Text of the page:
The Middle of Everywhere moves beyond the headlines into the homes of refugees from around the world. Working as a cultural broker, teacher, and therapist, Mary Pipher has once again opened our eyes--and our hearts--to those with whom we share the future.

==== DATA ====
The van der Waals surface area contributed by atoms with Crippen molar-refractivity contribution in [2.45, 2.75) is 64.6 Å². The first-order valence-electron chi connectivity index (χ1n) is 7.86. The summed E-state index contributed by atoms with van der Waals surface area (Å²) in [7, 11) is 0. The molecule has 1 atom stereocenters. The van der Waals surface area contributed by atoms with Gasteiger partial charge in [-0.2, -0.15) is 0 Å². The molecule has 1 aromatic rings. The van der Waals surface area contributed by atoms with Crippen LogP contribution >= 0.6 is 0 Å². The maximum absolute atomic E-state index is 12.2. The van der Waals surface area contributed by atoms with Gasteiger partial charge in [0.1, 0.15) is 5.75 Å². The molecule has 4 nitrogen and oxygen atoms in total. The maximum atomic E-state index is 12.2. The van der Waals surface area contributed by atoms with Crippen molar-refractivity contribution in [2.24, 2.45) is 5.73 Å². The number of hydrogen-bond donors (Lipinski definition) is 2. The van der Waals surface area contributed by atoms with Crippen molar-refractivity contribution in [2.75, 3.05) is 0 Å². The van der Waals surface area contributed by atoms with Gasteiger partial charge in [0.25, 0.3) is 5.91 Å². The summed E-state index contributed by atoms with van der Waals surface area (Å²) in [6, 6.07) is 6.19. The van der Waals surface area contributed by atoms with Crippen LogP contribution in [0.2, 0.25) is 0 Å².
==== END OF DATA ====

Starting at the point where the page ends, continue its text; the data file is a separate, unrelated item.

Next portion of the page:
Though Lincoln, Nebraska, seems a strange gathering place for refugees from all corners of the globe, it is the setting for Mary Pipher's The Middle of Everywhere, an ardent, anecdotal, and at times moving study of some new arrivals to the United States. Pipher emphasizes the resiliency of the refugees--from Laos, Bosnia, Northern Iraq, Sudan, Afghanistan, and the former Soviet Union--whose homeland tales of death, privation, torture, and multi-pronged persecution vary only in the details. In America the refugees must learn a new language and pick their way among the temptations and wonders of a complex land. Does a Publishers Clearing House notice mean one is a millionaire? What is aluminum foil? Is an overdue library book a jailable offense? Pipher visits classrooms and homes and offers extended portraits of a female family of Kurds and a bewildered clan of Sudanese, as well as snapshots of many other refugees. She is a harsh critic of the Immigration and Naturalization Service and an advocate of "cultural brokers"--the social adjustment equivalent of practical nurses. --H. O'Billovich